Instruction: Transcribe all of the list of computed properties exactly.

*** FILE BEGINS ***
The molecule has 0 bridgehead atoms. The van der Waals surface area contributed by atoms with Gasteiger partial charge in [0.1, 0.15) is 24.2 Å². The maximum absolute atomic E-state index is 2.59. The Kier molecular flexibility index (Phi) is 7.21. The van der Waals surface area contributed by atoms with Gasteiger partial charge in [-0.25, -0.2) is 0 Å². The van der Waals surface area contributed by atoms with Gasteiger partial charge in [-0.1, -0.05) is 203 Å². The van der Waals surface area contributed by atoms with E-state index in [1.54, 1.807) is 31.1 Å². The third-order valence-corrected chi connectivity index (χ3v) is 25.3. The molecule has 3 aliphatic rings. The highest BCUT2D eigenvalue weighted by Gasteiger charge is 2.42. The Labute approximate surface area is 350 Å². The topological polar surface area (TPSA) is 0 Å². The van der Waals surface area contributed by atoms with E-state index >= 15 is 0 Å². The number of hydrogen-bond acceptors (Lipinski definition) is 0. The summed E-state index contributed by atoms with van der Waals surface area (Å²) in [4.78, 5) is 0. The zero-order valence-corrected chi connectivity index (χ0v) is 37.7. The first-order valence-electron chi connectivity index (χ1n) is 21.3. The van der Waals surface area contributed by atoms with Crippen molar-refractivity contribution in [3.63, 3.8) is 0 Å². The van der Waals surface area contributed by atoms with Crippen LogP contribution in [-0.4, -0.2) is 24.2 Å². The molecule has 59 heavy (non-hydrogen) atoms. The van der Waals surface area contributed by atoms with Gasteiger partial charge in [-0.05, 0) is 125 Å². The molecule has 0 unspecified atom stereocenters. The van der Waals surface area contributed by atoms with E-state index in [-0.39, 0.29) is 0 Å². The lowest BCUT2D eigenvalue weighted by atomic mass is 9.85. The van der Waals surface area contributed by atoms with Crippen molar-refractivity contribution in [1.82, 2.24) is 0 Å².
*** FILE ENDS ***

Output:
The molecule has 0 bridgehead atoms. The van der Waals surface area contributed by atoms with Gasteiger partial charge in [0.1, 0.15) is 24.2 Å². The maximum absolute atomic E-state index is 2.59. The Kier molecular flexibility index (Phi) is 7.21. The van der Waals surface area contributed by atoms with Gasteiger partial charge in [-0.25, -0.2) is 0 Å². The van der Waals surface area contributed by atoms with Gasteiger partial charge in [-0.1, -0.05) is 203 Å². The van der Waals surface area contributed by atoms with E-state index in [1.54, 1.807) is 31.1 Å². The third-order valence-corrected chi connectivity index (χ3v) is 25.3. The molecule has 3 aliphatic rings. The highest BCUT2D eigenvalue weighted by Gasteiger charge is 2.42. The Labute approximate surface area is 350 Å². The topological polar surface area (TPSA) is 0 Å². The van der Waals surface area contributed by atoms with E-state index >= 15 is 0 Å². The number of hydrogen-bond acceptors (Lipinski definition) is 0. The summed E-state index contributed by atoms with van der Waals surface area (Å²) in [4.78, 5) is 0. The zero-order valence-corrected chi connectivity index (χ0v) is 37.7. The first-order valence-electron chi connectivity index (χ1n) is 21.3. The van der Waals surface area contributed by atoms with Crippen molar-refractivity contribution in [3.63, 3.8) is 0 Å². The van der Waals surface area contributed by atoms with Crippen LogP contribution in [-0.4, -0.2) is 24.2 Å². The molecule has 59 heavy (non-hydrogen) atoms. The van der Waals surface area contributed by atoms with Gasteiger partial charge in [-0.05, 0) is 125 Å². The molecule has 0 unspecified atom stereocenters. The van der Waals surface area contributed by atoms with E-state index in [-0.39, 0.29) is 0 Å². The lowest BCUT2D eigenvalue weighted by atomic mass is 9.85. The van der Waals surface area contributed by atoms with Crippen molar-refractivity contribution in [1.82, 2.24) is 0 Å².